WGS adds Waggoner, Meyer to faculty for fall
New professor to teach feminist theory, sociology courses
“[WGS] started as volunteering from faculty and unable to offer a major or minor,” Director Patterson said.
The University’s Women, Gender and Sexuality program added two new faculty members to their staff for the fall, Miranda Waggoner and Doug Meyer.
Waggoner’s position is part of a joint hiring effort between the sociology department and the WGS program.
“This appointment replaces a previous professor who left the department,” WGS Director Charlotte Patterson said.
Waggoner is a National Science Foundation postdoctoral research fellow at Princeton University in the Office of Population Research. She specializes in research on how culture impacts understanding of medical science, specifically analyzing how motherhood and reproduction function as sites of inequality.
Waggoner graduated from the University of Texas at Austin and earned her doctorate in sociology and social policy from the sociology department and the Heller School for Social Policy and Management at Brandeis University.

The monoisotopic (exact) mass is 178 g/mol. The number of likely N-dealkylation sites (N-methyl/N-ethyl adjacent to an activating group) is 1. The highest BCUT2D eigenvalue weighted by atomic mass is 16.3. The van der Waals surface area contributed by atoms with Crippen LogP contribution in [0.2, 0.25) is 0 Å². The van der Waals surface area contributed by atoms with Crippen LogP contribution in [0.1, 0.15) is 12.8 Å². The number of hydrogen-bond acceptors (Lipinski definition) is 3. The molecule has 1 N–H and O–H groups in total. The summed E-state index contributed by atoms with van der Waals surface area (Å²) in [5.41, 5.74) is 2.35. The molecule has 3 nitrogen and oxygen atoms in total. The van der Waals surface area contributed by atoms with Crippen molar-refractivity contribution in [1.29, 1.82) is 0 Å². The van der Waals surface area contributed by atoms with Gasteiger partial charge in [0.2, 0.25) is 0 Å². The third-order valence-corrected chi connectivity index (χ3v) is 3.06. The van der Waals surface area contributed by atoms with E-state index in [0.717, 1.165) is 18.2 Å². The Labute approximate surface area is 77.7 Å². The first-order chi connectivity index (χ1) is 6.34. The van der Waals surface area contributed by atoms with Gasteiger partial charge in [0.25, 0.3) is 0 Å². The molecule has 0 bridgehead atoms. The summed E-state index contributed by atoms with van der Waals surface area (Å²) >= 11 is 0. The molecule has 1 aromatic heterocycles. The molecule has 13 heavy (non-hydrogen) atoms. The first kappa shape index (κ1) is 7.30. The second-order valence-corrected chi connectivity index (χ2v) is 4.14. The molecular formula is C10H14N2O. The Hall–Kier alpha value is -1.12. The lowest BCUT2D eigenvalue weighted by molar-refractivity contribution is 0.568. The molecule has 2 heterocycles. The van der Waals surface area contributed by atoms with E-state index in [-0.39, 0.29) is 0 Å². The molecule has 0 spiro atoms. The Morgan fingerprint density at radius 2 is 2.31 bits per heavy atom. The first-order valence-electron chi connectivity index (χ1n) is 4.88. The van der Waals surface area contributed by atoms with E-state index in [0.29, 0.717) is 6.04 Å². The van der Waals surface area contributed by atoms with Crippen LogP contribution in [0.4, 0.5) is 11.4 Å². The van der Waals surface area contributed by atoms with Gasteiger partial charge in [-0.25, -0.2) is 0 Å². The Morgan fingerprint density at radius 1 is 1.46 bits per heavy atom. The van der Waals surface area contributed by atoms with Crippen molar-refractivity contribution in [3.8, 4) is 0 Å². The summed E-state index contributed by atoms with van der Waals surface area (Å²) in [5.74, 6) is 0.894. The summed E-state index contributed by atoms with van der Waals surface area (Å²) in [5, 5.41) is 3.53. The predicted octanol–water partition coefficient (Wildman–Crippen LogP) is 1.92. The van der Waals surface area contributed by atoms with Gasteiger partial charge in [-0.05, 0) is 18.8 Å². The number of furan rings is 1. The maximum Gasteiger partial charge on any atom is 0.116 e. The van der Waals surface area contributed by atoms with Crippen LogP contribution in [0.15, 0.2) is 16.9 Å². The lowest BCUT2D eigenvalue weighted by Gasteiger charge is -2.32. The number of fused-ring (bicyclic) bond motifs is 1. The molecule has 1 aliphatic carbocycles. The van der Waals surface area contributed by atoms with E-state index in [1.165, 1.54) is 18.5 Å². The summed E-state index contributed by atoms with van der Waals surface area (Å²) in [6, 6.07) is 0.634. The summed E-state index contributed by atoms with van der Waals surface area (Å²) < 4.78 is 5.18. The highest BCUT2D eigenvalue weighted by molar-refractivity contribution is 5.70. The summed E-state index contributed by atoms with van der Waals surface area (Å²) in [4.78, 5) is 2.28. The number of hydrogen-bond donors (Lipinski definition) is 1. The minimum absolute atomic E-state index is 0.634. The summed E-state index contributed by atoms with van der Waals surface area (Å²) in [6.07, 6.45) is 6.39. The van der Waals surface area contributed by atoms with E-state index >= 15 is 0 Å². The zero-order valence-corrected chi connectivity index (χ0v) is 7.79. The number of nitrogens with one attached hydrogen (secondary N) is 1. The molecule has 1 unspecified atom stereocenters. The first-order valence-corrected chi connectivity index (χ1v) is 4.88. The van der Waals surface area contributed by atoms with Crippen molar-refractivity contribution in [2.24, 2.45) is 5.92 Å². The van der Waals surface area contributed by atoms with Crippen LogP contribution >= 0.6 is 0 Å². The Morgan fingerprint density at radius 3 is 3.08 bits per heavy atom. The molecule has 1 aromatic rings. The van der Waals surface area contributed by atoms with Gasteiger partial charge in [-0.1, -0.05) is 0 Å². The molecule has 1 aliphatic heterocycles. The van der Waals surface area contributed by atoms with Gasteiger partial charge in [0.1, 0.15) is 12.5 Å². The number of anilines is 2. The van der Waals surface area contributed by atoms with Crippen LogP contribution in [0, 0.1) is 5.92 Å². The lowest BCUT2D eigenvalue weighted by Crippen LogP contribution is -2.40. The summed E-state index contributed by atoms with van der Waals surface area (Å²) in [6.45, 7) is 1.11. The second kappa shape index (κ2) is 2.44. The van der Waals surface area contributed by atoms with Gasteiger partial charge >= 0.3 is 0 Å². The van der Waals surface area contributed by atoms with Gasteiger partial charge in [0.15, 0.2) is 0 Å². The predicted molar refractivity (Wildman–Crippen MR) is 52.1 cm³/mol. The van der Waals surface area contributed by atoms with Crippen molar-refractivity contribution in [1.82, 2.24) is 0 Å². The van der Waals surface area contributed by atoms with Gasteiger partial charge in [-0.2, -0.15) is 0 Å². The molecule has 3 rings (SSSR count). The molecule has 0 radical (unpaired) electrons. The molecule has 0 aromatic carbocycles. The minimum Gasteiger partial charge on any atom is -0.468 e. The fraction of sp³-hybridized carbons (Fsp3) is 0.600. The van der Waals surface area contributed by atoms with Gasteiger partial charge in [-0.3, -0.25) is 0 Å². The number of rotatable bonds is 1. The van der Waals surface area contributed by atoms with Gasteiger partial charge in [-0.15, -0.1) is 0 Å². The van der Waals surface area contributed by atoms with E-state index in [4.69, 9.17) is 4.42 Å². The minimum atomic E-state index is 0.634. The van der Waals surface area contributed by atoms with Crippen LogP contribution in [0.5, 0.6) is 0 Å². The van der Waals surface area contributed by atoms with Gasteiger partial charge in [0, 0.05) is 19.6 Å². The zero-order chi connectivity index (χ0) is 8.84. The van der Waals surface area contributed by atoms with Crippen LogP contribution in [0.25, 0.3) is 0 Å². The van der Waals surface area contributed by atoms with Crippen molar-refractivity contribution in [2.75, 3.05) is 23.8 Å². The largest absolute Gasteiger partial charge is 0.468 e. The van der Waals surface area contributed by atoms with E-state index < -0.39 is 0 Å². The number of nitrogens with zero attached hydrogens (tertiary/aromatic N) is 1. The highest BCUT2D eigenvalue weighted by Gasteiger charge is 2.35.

“In my first year at U.Va., I will be teaching Health and Society (Sociology), Gender and the Body in Society (WGS) and Feminist Theory (WGS),” Waggoner said in an email. “I am excited to join the superb faculty at U.Va., and I very much look forward to teaching these courses.”
Meyer will be added as a lecturer specializing in LGBTQ Studies under a donation from University alumna Susan Bram. He is a visiting professor of sociology at the College of Wooster.
Meyer’s work focuses on the race, class and gender dynamics of anti-queer violence. Meyer received his bachelor’s degree in sociology and political science at Albion College and his doctorate in sociology from the Graduate Center of the City University of New York.
As part of the Wooster faculty, Meyer taught courses on research methods, urban sociology, sociology of the family, sex and gender, and sociology of sexuality.
His research interests include race, class and gender studies, qualitative methods, criminal justice and sexualities, and he will be teaching “Sexuality and Society,” “Queer Theory” and “LGBTQ Communities: Race, Class, Gender” in the fall.
The WGS department has grown in recent years from a women’s studies program to a more comprehensive organization, Patteron said.
“These new additions are excellent teachers and scholars,” Patterson said. “[WGS] started as volunteering from faculty and [was] unable to offer a major or minor. Now, there are 37 courses and over 60 students who are majoring or minoring in the program and hundreds of students who take [our] courses.”